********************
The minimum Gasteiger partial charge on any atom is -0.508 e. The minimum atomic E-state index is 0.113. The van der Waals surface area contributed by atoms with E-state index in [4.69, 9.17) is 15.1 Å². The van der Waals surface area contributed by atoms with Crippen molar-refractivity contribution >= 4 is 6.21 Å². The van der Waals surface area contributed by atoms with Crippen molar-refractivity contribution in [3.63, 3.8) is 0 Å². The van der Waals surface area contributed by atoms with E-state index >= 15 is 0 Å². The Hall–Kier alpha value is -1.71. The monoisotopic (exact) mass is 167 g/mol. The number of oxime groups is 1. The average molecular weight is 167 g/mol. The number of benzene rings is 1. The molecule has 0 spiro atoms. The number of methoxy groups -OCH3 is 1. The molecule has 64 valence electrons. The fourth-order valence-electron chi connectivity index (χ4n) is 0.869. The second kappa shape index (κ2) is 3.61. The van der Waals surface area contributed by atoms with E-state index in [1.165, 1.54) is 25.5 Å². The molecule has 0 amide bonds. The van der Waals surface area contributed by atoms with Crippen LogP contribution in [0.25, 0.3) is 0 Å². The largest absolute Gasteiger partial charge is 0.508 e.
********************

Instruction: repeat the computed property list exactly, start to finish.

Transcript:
The minimum Gasteiger partial charge on any atom is -0.508 e. The minimum atomic E-state index is 0.113. The van der Waals surface area contributed by atoms with E-state index in [4.69, 9.17) is 15.1 Å². The van der Waals surface area contributed by atoms with Crippen molar-refractivity contribution >= 4 is 6.21 Å². The van der Waals surface area contributed by atoms with Crippen molar-refractivity contribution in [3.63, 3.8) is 0 Å². The van der Waals surface area contributed by atoms with E-state index >= 15 is 0 Å². The Hall–Kier alpha value is -1.71. The monoisotopic (exact) mass is 167 g/mol. The number of oxime groups is 1. The average molecular weight is 167 g/mol. The number of benzene rings is 1. The molecule has 0 spiro atoms. The number of methoxy groups -OCH3 is 1. The molecule has 64 valence electrons. The fourth-order valence-electron chi connectivity index (χ4n) is 0.869. The second kappa shape index (κ2) is 3.61. The van der Waals surface area contributed by atoms with E-state index in [1.165, 1.54) is 25.5 Å². The molecule has 0 amide bonds. The van der Waals surface area contributed by atoms with Crippen LogP contribution in [0.25, 0.3) is 0 Å². The largest absolute Gasteiger partial charge is 0.508 e.